Building sustainability into food production
Chris Solt, Global Agriculture, Food and Beverages Industry Leader
When the United Nations adopted its 17 Sustainable Development Goals (SDGs) in 2015, one of the biggest changes from what had come before was that for the first time, businesses became key stakeholders. This means that different sectors of the economy – and indeed individual businesses within each sector – are being increasingly expected to play a part in building sustainability across a wide variety of target areas. Amongst the 17 goals are such targets as ‘Zero Hunger’, ‘Responsible Consumption and Production’, ‘Life on Land’ and ‘Industry, Innovation and Infrastructure’ – all of which have a direct impact on agriculture and food production.
The goals specifically call for the integration of sustainability performance information in standard reporting cycles. The food sector is under closer scrutiny than most when it comes to sustainability, so this new framework for reporting on performance against sustainability challenges is one which cannot be ignored by businesses working within it.
In a recent publication by of the University of East Anglia, Professor Andrew Lovett explains that in regions where agriculture is a major part of the economy, many of the most important sustainability challenges ultimately revolve around the use of land.
He argues that greater demand for low-carbon sources of energy has implications for land use, and that the challenge is to balance food production, energy generation, provision of wildlife habitats and recreation facilities – and he points out that the UK currently imports 60 per cent by value of its food, and any increased protectionism would inevitably require a shift in land-use priority towards agricultural production.
“Managing land use to integrate social and environmental considerations in the long-term is at the heart of attaining sustainability objectives,” he says. “Evaluating options to achieve such integration needs to examine spatial variations and relationships at scales from the local to the global.”
Alongside such land-use challenges come the simple fact that feeding the world in the future will itself become a bigger challenge, given that intensive agriculture is one of the biggest contributors to climate change and environmental pollution. As ‘Zero Hunger’ is goal number two in the UN’s Sustainable Development Goals, this dichotomy, and how the food production sector tackles it, is one of the biggest challenges when it comes to making our sector sustainable.
Professor Arjan Verschoor of the School of International Development at the University of East Anglia argues that the solution cannot be local – it has to be global, and more than that, globally inclusive.
He cites the example of the 33 million smallholder farmers in Africa – 80 per cent of all farmers on the continent – who lack good agronomic advice, do not have access to reliable agricultural inputs (and don’t have the cash or credit to access them even if they did), and are threatened by disease, climate change and ‘predatory governments’.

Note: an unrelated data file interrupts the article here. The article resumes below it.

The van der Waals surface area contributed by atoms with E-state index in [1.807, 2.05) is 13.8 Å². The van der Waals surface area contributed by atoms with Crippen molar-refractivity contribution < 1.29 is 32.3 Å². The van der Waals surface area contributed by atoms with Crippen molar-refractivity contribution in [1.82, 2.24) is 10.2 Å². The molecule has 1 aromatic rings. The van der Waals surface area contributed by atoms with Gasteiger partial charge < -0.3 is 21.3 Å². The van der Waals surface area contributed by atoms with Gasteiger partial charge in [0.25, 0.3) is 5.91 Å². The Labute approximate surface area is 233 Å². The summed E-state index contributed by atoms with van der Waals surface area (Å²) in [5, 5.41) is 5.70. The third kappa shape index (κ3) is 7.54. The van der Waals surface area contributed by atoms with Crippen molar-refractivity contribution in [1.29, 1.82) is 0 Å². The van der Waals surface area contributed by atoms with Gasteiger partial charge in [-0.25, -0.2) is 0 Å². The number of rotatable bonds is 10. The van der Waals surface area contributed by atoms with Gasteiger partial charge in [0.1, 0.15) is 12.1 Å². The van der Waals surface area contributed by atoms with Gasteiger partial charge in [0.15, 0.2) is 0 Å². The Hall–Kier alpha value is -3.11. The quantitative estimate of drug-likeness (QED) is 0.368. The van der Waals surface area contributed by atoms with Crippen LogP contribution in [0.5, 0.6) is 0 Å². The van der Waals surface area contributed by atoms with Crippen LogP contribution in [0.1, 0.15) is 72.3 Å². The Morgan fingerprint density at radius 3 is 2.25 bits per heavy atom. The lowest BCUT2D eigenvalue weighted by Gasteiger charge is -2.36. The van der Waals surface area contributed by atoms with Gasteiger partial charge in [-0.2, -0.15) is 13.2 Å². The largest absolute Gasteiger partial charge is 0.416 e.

“Sustainable development may be within reach when it includes marginalised and forgotten people, people whose wellbeing turns out to be crucial for the wellbeing of us all,” says Prof Verschoor.
If all of this seems distant and too far-removed for individual food production businesses, that is not a reason to ignore the sustainability issue. As Suffolk brewer Adnams has demonstrated, taking the lead on sustainability can have profound commercial business benefits alongside the environmental ones – and can be the catalyst for wider change across the sector.
More than a decade ago, Adnams put in place a set of social and environmental values which it wanted to abide by. These were not just words: a brand new and incredibly innovative distribution centre followed, sustainable in just about every way; the brewery itself was renewed, with new processes which (for example) capture steam and thus more than halved the amount of water required to make each pint of beer; making bottles more lightweight has significantly reduced carbon emissions from distribution. The list goes on.
“Being able to measure the environmental impact of what you do is critical,” says Adnams chief executive Dr Andy Wood. “When we started talking about what we were doing, we had supermarket chains and pub retailers beating a path to our door.
“We were suddenly having different conversations with these powerful retailers into that environmental best practice space. It’s been a win-win-win – a win for the industry, a commercial win for us and a win for the environment.”
The food sector faces many more sustainability challenges, not least in the realm of packaging, with a burgeoning consumer backlash against plastics making this a priority focus. We have all absorbed Sir David Attenborough’s powerful message on this subject, and it shows that pressure on the sector about sustainability can come from a variety of sources, from the United Nations right down to the individual consumer.
What is clear is that finding a way to balance the commercial imperatives of every business with the (sometimes conflicting) sustainable development goals we all face is one of the biggest challenges facing our sector. There are innovators out there who are showing it can be done – now that thinking needs to become mainstream.